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Old 02-20-2013, 11:17 AM
 
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Originally Posted by BIMBAM View Post
The city needed a downtown and density or it would have sprawled out over the natural surroundings and eaten up the province's limited agricultural land, something local people weren't willing to accept. As such, they embraced density as the only solution to all of the people moving there. Regardless, they've done their best to make downtown living as livable as possible. Half of the peninsula is preserved old forest that people can go and visit, home to bald eagles and herons, and the streets are designed to terminate with view of water and mountains as much as possible, like so:

could it be the shortage of available land is due to much of it being eaten up by low-density sprawl in the surrounding greater vancouver area? which then forces ever higher high-rise development in the dense urban core as the only means of growth left available? sounds like the typical north american urban model - a dense urban core of high-rises surrounded by vast swaths of low-density sprawl. vertical sprawl surrounded by horizontal sprawl. in other words, very tall buildings surrounded by very short single-family houses with nothing in between, giving you the worst of both worlds. its a recipe for heavy car dependency and severe traffic congestion. and from a purely aesthetic point of view, upward vertical sprawl is just as much of an eyesore as the outward kind imo.



Traffic congestion in Metro Vancouver as bad as Los Angeles: report
January 8, 2013
Metro Vancouver traffic congestion 2nd worst in North America - CBC News


why do skyscraper cities always seem to lead to a great deal of low-density sprawl development in the surrounding area? I think because most people eventually get sick of the ultra high density crowded living conditions and congestion of the skyscraper city and they seek relief by moving out to the suburbs, fueling ever outward expansion of the suburbs. density is a good thing but too much density is bad. and that's the inherent problem with skyscraper cities in general, too much density.
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Old 02-20-2013, 12:49 PM
 
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Originally Posted by Komeht View Post
Lol at the Blade Runner comparison. Vancouver is about as far from dystopian as you can get. It's by far the best model for a beautiful thriving urban city in North American and one of the most pleasant cities to be in you can possible go to. The people who live in Vancouver are the luckiest people in North America.
vancouver appears to have much in common with honolulu. both being modern high-rise cities surrounded by lots of great natural scenery, but also lots of sprawl. which might spoil the enjoyment of the natural scenic beauty when you have dozens of tall high-rise hotels or big high-rise apartment blocks blocking your view of it. like vancouver, honolulu also features some of the worst traffic congestion in the western hemisphere. with both cities being in the top 5 worst in NA for traffic. I think those are some of the drawbacks.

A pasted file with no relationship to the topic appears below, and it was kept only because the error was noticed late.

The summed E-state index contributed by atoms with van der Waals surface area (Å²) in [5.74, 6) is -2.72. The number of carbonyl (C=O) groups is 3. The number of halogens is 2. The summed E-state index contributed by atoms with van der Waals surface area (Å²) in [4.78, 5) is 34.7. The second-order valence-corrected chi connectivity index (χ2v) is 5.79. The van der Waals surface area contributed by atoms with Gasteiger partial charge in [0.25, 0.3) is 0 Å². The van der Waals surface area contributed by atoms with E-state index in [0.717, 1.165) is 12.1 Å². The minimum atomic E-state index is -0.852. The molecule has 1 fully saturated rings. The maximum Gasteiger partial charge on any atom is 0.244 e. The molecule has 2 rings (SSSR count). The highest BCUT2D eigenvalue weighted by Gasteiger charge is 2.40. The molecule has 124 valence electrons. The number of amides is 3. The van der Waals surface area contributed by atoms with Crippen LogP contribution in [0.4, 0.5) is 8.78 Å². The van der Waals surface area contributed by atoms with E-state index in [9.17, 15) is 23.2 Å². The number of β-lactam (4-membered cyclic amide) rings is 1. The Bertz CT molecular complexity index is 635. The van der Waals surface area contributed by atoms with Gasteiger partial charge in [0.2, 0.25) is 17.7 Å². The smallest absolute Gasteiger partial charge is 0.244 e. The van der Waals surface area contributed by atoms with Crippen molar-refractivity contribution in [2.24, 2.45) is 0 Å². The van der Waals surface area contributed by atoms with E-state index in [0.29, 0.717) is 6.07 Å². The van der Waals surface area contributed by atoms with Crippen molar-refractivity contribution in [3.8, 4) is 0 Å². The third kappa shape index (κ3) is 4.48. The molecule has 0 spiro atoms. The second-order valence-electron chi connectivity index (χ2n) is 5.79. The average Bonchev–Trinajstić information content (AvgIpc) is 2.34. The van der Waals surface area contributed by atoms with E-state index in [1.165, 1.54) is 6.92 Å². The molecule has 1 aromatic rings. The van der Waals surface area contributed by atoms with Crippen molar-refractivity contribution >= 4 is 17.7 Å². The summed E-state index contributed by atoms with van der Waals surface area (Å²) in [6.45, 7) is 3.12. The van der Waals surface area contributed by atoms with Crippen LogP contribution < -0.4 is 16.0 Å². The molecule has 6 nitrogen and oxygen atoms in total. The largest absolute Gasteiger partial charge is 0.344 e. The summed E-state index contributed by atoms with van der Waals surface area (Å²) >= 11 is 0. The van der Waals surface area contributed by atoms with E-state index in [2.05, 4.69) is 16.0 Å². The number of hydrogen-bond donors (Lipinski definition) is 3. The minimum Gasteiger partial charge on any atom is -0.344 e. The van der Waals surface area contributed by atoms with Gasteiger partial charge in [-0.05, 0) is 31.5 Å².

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Old 02-20-2013, 12:56 PM
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Location: Long Island / NYC
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The Vancouver traffic congestion study is misleading. It's not measuring minutes of delay, but the percentage increase in time from rush-hour to non-rush hour traffic. Non-rush hour flows relatively smoothly, so the percentage increase is larger than most but that doesn't mean it's horrible (I'd be surprised if Boston was better). New York City did well in this study, only because traffic can be horrible (or at least slow) at all hours of the day.
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Old 02-20-2013, 01:28 PM
 
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Originally Posted by cisco kid View Post
upward vertical sprawl is just as much of an eyesore as the outward kind imo.
No such thing - sprawl is auto-dependent low density greenfield development by definition.
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Old 02-20-2013, 02:00 PM
 
Location: Canada
4,699 posts, read 8,492,106 times
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Quote:
Originally Posted by cisco kid View Post
could it be the shortage of available land is due to much of it being eaten up by low-density sprawl in the surrounding greater vancouver area? which then forces ever higher high-rise development in the dense urban core as the only means of growth left available? sounds like the typical north american urban model - a dense urban core of high-rises surrounded by vast swaths of low-density sprawl. vertical sprawl surrounded by horizontal sprawl. in other words, very tall buildings surrounded by very short single-family houses with nothing in between, giving you the worst of both worlds. its a recipe for heavy car dependency and severe traffic congestion. and from a purely aesthetic point of view, upward vertical sprawl is just as much of an eyesore as the outward kind imo.